In Joel Coen’s ‘Macbeth,’ signs for our own times – Times-Herald

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In one of her many essays, British writer Virginia Woolf writes that Shakespeare’s fans have two different species.

Sometimes I want to do both. It takes me to the subject of this column: Joel’s Cohen’s newly released timely “Tragedy of Macbeth,” Cohen returns to his latest film-based text, in part. Conspiracy and implications for the former president of the United States and the current divided political culture of the United States.

In his 1990 book Shakespeare: An Essential Reference to His Drama, Charles Boyce (what many of us remember when we needed to read “Scottish Drama” in high school), “Macbeth” writes that it is a study of human potential because of evil and the tragic corruption of man. By the end of the play, Malcolm, the son of the murdered King Duncan of Scotland, calls Macbeth, who was killed in battle, “this dead butcher.”

Cohen is based on Shakespeare’s text and still illuminates the essence of the play with his excellent adaptation, which uses much of it in black-and-white, brilliant but dark films suitable for the subject in 1 hour and 45 minutes. You can, in the shortest of playwrights.

In every other play, Frank Kermode wrote in “Riverside Shakespeare.” The playwright describes “a country that is very cruelly occupied by the power of darkness,” and the same evil “continues to plague the great man.”

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Limited release by Cohen in December, the film is a visual feature reminiscent of Ingmar Bergman’s groundbreaking 1958 film The Seventh Seal, from the January 6 rally of the former president. It was almost a year later. The Capitol failed in an attempt to intimidate Congress to refuse the presidential election certification.

Academy Award-winning Denzel Washington’s title role, The Tragedy of Macbeth, also touches our hearts as we feel the fragility of life in our reaction to the uncertainties of modern life. An understanding of “the potential for social and emotional collapse in the absence of morality,” as Boys wrote about Shakespeare, called “riots” to overturn free and fair elections.

Written between 1603 and 1606, Cohen’s guidance explores aspects of nature and the supernatural.

First, Macbeth himself has good qualities, but due to the situation and the ferocious influence of Lady Macbeth, he becomes a desperate tyrant isolated from society and his own moral compass, eventually dying. be connected.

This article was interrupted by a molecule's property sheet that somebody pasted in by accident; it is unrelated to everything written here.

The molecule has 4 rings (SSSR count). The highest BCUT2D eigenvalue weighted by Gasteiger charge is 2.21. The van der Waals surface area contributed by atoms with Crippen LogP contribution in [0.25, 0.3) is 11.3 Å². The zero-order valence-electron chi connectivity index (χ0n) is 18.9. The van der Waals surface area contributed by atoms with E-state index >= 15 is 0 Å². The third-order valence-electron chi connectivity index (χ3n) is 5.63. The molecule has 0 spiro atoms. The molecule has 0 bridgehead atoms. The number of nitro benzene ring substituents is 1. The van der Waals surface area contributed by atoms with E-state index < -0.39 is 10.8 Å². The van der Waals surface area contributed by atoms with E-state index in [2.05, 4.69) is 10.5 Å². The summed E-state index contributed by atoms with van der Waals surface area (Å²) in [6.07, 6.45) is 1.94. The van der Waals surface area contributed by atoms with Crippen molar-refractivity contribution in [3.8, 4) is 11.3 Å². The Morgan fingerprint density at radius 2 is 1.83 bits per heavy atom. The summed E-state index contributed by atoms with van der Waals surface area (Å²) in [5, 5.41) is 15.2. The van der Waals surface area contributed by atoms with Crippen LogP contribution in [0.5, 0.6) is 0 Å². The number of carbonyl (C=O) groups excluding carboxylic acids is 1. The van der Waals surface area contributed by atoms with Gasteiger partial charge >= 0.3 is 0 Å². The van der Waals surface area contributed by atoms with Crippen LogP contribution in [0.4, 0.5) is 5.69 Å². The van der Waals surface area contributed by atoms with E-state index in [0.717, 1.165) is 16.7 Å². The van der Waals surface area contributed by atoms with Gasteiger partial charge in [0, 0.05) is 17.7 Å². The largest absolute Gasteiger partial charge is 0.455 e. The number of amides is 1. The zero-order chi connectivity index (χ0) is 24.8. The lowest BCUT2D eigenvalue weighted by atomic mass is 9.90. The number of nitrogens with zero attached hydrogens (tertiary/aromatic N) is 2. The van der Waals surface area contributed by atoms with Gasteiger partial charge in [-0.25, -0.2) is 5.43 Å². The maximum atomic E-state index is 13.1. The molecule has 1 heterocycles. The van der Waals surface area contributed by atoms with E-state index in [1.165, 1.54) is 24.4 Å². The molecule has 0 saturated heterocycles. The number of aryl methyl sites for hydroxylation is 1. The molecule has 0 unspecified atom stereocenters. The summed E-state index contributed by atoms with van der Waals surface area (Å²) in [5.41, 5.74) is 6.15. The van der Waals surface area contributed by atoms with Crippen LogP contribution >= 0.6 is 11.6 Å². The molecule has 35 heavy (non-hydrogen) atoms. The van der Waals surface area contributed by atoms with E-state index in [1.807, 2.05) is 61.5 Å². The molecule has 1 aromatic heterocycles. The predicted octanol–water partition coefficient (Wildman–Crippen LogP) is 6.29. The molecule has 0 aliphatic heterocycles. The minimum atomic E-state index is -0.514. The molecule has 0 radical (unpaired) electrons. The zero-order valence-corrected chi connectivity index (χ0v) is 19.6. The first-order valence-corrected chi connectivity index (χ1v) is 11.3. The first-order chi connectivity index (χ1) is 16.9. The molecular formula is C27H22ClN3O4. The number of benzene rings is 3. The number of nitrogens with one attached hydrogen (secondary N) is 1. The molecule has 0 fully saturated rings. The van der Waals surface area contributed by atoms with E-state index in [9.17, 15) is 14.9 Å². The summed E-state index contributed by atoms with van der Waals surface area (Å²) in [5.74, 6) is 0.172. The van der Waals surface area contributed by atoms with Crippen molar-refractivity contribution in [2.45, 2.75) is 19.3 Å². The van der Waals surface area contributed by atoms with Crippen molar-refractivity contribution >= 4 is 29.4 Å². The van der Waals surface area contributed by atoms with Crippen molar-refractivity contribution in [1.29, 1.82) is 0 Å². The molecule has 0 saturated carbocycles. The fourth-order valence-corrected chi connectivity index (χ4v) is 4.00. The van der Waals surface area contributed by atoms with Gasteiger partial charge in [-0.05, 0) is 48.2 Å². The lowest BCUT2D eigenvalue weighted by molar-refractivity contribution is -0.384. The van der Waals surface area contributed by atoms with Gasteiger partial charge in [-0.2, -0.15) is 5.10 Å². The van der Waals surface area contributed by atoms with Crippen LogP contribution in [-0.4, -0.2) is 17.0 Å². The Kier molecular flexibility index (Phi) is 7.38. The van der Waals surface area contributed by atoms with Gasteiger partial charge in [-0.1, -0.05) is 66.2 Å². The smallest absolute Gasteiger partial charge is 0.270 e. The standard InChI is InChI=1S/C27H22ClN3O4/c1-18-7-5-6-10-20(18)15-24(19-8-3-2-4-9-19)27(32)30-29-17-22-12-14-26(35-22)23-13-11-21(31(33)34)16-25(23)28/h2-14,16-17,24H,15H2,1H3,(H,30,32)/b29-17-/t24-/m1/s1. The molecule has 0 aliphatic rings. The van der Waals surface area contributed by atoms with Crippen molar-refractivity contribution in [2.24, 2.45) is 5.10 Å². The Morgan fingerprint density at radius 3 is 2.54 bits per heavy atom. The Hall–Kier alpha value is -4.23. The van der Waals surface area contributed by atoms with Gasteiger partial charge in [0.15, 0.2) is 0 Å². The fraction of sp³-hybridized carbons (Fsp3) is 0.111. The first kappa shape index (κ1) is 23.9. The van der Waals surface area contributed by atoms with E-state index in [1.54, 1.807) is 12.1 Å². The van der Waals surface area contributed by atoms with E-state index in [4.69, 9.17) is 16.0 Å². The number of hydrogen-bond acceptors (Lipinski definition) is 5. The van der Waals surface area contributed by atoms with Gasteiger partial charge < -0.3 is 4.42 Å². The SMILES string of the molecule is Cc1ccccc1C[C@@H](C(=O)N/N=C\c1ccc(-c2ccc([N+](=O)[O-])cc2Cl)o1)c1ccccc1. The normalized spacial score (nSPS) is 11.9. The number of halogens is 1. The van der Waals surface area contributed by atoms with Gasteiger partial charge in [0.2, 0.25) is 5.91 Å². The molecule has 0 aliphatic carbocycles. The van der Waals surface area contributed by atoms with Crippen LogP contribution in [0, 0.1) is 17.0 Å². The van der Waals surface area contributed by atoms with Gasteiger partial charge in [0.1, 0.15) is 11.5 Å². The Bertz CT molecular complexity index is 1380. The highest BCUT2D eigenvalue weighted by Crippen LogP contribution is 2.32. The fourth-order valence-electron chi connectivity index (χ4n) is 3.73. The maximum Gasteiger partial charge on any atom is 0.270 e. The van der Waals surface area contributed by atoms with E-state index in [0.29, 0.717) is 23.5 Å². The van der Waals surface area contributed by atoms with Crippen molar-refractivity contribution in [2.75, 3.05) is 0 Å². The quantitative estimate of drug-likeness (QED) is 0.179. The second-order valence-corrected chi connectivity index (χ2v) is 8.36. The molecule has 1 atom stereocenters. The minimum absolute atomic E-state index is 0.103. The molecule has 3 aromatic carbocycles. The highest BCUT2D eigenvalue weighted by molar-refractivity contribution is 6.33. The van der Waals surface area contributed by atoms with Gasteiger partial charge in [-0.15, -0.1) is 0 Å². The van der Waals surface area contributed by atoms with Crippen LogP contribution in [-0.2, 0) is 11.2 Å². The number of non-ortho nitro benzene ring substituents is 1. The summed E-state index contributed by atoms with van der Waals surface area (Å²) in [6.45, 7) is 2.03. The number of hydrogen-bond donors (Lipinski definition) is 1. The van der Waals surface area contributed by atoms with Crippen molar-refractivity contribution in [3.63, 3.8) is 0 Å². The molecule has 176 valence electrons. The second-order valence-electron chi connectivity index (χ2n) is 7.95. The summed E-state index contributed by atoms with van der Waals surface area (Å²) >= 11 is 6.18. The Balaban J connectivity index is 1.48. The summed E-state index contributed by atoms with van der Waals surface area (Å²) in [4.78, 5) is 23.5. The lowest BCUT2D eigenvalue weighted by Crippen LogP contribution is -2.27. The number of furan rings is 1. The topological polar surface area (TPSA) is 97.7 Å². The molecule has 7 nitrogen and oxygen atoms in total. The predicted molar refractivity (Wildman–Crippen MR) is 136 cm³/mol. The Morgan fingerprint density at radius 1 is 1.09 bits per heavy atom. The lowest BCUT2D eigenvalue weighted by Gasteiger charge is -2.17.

Then there’s the witch, or evil outside the human realm, collectively played in the film by actress and stage veteran Kathryn Hunter. Adding a dark mystery to the play, she represents the underworld and makes Macbeth act in Acts 1, 3 and “against the use of nature.” , But not. “

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Eventually, guilty of Duncan’s murder, Macbeth realized that the witch’s prophecy that one day he would become the King of Scotland was different from what they looked like. In Act 5, Scene 5, he attacks “The Fallacy of the Devil / It’s like the truth.”

In that scene, the fateful Macbeth has a dawn. As Voice writes, Witches, also known as Weird Sisters, “transform the interfering lives by disturbing the necessary elements of human society: their reliance on mutual trust.”

In Act 4, Scene 2, the Scottish aristocrat Rosse points out the overwhelming lack of trust that plagues the land, as Shakespeare writes: We are afraid / but floating in the wild and violent waters. “

Robert N of their 1991 book “The Good Society”. Bellah et al., In the chapter “We Live Through Institutions,” write that democracy, as opposed to the Macbeth world, requires some degree of trust that we often take for granted. In addition, a quote from Eli Sagan’s 1991 book Honey and Hemlock: Ancient Athens and American Democracy and Paranoia: “In a democratic society, if a citizen is defeated by an enemy in a political struggle, it For example, they will not be killed, and if they win the election, the enemy will give them peaceful power. “

Putlizter Award-winning journalist Thomas E. In his 2020 book, First Principles: What America’s Founders Learned from the Greeks and Romans and How That Shaped Our Country, Ricks writes that the way to repair current national dysfunction is to “cure people.” .. A person who politely thinks differently from you. Listen to them. Try to understand their point of view. “

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But like the misleading tragic Scottish King of medieval Shakespeare, 2022 is on track, so are we failing to put it all together?

In his 2020 book, The Second Mountain: The Quest for a Moral Life, journalist David Brooks states that our community is being restored by people with ultimate loyalty to others, not to themselves. Is written. But building a community is a slow and complex process, just like building a relationship. “

Do we have enough patience and vigilance to make sure it happens?

— Richard Bummer is a reporter staff writer

In Joel Coen’s ‘Macbeth,’ signs for our own times – Times-Herald Source link In Joel Coen’s ‘Macbeth,’ signs for our own times – Times-Herald